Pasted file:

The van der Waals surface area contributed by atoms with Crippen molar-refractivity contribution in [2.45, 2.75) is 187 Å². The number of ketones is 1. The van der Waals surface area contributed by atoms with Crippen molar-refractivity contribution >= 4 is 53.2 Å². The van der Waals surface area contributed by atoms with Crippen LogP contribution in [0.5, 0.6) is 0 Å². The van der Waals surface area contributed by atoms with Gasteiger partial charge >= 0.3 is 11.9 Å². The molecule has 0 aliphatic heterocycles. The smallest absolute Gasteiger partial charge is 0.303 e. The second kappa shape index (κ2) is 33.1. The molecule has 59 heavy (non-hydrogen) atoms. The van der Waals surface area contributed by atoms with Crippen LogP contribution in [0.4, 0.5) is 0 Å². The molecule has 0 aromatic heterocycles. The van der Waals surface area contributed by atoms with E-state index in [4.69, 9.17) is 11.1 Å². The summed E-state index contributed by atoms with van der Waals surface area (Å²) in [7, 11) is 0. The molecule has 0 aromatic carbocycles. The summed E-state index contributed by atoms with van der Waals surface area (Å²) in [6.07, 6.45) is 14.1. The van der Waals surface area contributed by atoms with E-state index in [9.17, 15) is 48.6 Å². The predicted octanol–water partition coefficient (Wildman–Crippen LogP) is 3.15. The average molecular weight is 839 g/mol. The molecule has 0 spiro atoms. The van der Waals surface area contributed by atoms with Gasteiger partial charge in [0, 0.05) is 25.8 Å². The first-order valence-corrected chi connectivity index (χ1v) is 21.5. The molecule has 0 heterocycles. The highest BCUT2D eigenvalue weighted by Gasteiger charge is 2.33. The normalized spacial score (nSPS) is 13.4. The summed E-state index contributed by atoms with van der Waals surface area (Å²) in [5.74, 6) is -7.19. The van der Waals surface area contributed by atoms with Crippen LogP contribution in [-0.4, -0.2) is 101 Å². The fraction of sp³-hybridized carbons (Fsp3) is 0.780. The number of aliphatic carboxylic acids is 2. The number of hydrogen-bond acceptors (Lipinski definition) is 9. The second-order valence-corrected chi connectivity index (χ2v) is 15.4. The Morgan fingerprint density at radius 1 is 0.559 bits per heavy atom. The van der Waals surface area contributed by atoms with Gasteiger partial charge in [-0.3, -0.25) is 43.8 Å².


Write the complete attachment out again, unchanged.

The van der Waals surface area contributed by atoms with Crippen molar-refractivity contribution in [2.45, 2.75) is 187 Å². The number of ketones is 1. The van der Waals surface area contributed by atoms with Crippen molar-refractivity contribution >= 4 is 53.2 Å². The van der Waals surface area contributed by atoms with Crippen LogP contribution in [0.5, 0.6) is 0 Å². The van der Waals surface area contributed by atoms with Gasteiger partial charge >= 0.3 is 11.9 Å². The molecule has 0 aliphatic heterocycles. The smallest absolute Gasteiger partial charge is 0.303 e. The second kappa shape index (κ2) is 33.1. The molecule has 59 heavy (non-hydrogen) atoms. The van der Waals surface area contributed by atoms with Crippen LogP contribution in [0.4, 0.5) is 0 Å². The molecule has 0 aromatic heterocycles. The van der Waals surface area contributed by atoms with E-state index in [4.69, 9.17) is 11.1 Å². The summed E-state index contributed by atoms with van der Waals surface area (Å²) in [7, 11) is 0. The molecule has 0 aromatic carbocycles. The summed E-state index contributed by atoms with van der Waals surface area (Å²) in [6.07, 6.45) is 14.1. The van der Waals surface area contributed by atoms with E-state index in [9.17, 15) is 48.6 Å². The predicted octanol–water partition coefficient (Wildman–Crippen LogP) is 3.15. The average molecular weight is 839 g/mol. The molecule has 0 spiro atoms. The van der Waals surface area contributed by atoms with Gasteiger partial charge in [0, 0.05) is 25.8 Å². The first-order valence-corrected chi connectivity index (χ1v) is 21.5. The molecule has 0 heterocycles. The highest BCUT2D eigenvalue weighted by Gasteiger charge is 2.33. The normalized spacial score (nSPS) is 13.4. The summed E-state index contributed by atoms with van der Waals surface area (Å²) in [5.74, 6) is -7.19. The van der Waals surface area contributed by atoms with Crippen LogP contribution in [-0.4, -0.2) is 101 Å². The fraction of sp³-hybridized carbons (Fsp3) is 0.780. The number of aliphatic carboxylic acids is 2. The number of hydrogen-bond acceptors (Lipinski definition) is 9. The second-order valence-corrected chi connectivity index (χ2v) is 15.4. The Morgan fingerprint density at radius 1 is 0.559 bits per heavy atom. The van der Waals surface area contributed by atoms with Gasteiger partial charge in [-0.3, -0.25) is 43.8 Å².